Barstool Sports founder David Portnoy sued the news outlet Insider for defamation on Monday, claiming the publication’s “hit pieces” that he “‘violently’ raped and sexually assaulted” three unidentified women were attempts at “cancelling” him for “clickbait.”
“Because of Mr. Portnoy’s celebrity and notoriety, Insider viewed him as the perfect target for its false, albeit scandalous, hit pieces into a celebrity’s private life,” the 29-page lawsuit alleges. “Insider’s defamatory scheme was well-planned and nearly a year in the making, and the defamatory stories would serve as the launch for Insider’s promotion on discounted premium subscriptions to its online publication, Business Insider.”
“Literally Screaming in Pain”
Portnoy is represented by Los Angeles-based attorney Andrew Brettler, who also represents Prince Andrew and also was the attorney for Armie Hammer, after multiple women accused him of sexual assault.
In November, Insider published a story quoting three young women who claimed that they met Portnoy for sex that began consensually but turned violent and humiliating. Two of them claimed that they were filmed during the encounters without consent. Three other women alleged that they were recorded during sex without their consent during a follow-up story last week on Feb. 3.
Published on Nov. 4, 2021, the first piece was titled “‘I was literally screaming in pain’: Young women say they met Barstool Sports founder Dave Portnoy for sex and it turned violent and humiliating.” A follow-up story dated Feb. 3 of this year ran under the headline: “3 more women say Barstool Sports founder Dave Portnoy filmed them without asking during sex.”
Amid litigation threats, Insider posted an editor’s note standing by the articles.
In his lawsuit, Portnoy characterized the articles as a “targeted smear campaign designed to destroy Mr. Portnoy’s reputation and boost Insider’s viewership and subscription revenue.”
Portnoy sued Insider’s CEO Henry Blodget, its reporters Julia Black and Melkorka Licea, and their editor Nicholas Carlson in the Eastern District of Massachusetts.
“Insider’s allegations are patently false, and, critically, are belied by the evidence actually in Insider’s possession,” the lawsuit claims.
“Most Aggressive Sex”
In the lawsuit, Portnoy published some of the text exchanges that he claims to clear his name.
One of the women in the story, Kayla, told Insider that Portnoy attempted to force her to have anal sex and injured her rib during the encounter, which Portnoy claims to have been “provably false.” Two years after that “alleged non-consensual sexual encounter,” Portnoy says, Kayla allegedly sent Portnoy the message: “Miss that dick.”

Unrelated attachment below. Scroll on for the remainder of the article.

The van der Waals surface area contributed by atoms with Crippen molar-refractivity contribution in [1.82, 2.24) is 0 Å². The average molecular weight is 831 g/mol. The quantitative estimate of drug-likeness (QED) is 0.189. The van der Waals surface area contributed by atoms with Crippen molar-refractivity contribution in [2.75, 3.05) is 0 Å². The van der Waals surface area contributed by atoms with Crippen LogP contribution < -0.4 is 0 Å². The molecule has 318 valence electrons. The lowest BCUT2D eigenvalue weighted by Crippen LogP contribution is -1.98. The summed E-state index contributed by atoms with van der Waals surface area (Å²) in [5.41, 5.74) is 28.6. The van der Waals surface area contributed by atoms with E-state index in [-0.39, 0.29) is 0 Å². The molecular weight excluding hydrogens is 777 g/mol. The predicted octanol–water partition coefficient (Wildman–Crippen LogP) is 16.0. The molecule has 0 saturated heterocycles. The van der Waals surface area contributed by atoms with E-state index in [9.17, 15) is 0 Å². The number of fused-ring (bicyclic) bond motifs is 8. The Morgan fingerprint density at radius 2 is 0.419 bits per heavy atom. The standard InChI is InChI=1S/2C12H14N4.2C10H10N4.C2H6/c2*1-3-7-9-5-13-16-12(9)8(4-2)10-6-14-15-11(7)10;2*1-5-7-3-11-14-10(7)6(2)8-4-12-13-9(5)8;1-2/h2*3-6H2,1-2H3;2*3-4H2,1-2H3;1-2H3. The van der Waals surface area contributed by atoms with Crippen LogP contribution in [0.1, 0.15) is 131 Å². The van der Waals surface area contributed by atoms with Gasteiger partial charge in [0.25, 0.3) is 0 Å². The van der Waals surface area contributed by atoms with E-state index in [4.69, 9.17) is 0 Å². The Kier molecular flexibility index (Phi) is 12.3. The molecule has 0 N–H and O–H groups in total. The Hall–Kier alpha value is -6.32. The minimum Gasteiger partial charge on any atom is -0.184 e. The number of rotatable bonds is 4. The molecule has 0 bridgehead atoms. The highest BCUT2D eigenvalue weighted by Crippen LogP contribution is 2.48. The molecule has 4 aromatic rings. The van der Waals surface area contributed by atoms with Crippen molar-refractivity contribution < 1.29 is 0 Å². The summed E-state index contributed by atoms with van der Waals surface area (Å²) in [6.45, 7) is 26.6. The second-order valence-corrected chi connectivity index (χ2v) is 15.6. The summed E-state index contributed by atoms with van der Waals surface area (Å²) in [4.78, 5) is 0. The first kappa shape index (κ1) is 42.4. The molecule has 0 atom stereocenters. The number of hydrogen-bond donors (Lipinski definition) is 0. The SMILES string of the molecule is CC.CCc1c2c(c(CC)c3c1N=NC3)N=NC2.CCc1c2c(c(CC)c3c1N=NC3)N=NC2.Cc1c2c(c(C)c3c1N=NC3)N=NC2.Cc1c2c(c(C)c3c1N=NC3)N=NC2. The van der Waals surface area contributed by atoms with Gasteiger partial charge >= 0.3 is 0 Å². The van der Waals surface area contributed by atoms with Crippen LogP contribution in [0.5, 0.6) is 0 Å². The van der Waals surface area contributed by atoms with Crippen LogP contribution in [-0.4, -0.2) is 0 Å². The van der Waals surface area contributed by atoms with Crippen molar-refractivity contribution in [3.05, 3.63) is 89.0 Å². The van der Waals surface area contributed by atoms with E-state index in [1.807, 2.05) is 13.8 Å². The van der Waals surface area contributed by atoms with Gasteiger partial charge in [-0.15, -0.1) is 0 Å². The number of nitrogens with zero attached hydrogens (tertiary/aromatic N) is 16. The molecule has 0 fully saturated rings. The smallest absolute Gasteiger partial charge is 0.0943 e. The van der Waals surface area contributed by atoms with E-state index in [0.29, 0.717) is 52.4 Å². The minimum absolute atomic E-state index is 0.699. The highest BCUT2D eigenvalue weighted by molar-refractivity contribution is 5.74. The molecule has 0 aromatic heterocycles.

“At no time during her extensive text message exchange with Mr. Portnoy did Kayla ever complain about him being violent, abusive, or recording her without her permission—allegations that Mr. Portnoy unequivocally denies,” the lawsuit continues, pointing to another text message in which Kayla allegedly wrote that Portnoy “still holds [her] title for most aggressive sex.”
“I like that title,” Portnoy allegedly replied, prompting a reply of a winking smiley emoji.
Calling another accuser “Allison’s” account “pure fiction,” Portnoy claims it was belied by a similar text exchange in July 2020, in which she allegedly asked: “can we bang?”
According to the lawsuit, this was the encounter that Allison allegedly told Insider left her hospitalized, but Portnoy said that she kept contacting him into August.
Portnoy claims: “For Insider, truth always played second fiddle to the dollar.”
“Mr. Portnoy has never sexually assaulted anyone, and Defendants are well-aware of this fact,” the lawsuit states. “Nevertheless, Insider is attempting to cash in on the climate of fear and ‘cancel culture’ permeating the media, whereby it has become open season for anyone to make any claim (no matter how vile and unsupported) about anyone seemingly without consequence. There are, however, consequences for unlawfully defaming someone. Mr. Portnoy will not stand idly by while Insider and its Twitter army of executives, editors, and reporters attempt to drive clicks, viewership, and subscription revenue for themselves by recklessly spreading malicious and defamatory lies that Mr. Portnoy engaged in egregious criminal conduct by sexually assaulting three women and/or recording them without their knowledge or consent.”
Portnoy accuses Insider of defamation per se and invasion of privacy, for having published “highly personal text messages and social media messages.” The lawsuit does not specify the amount that he seeks in damages, but he claims to have lost $12 million in advertiser revenue since the first story.
Read the lawsuit, below:
(Screengrab from YouTube)
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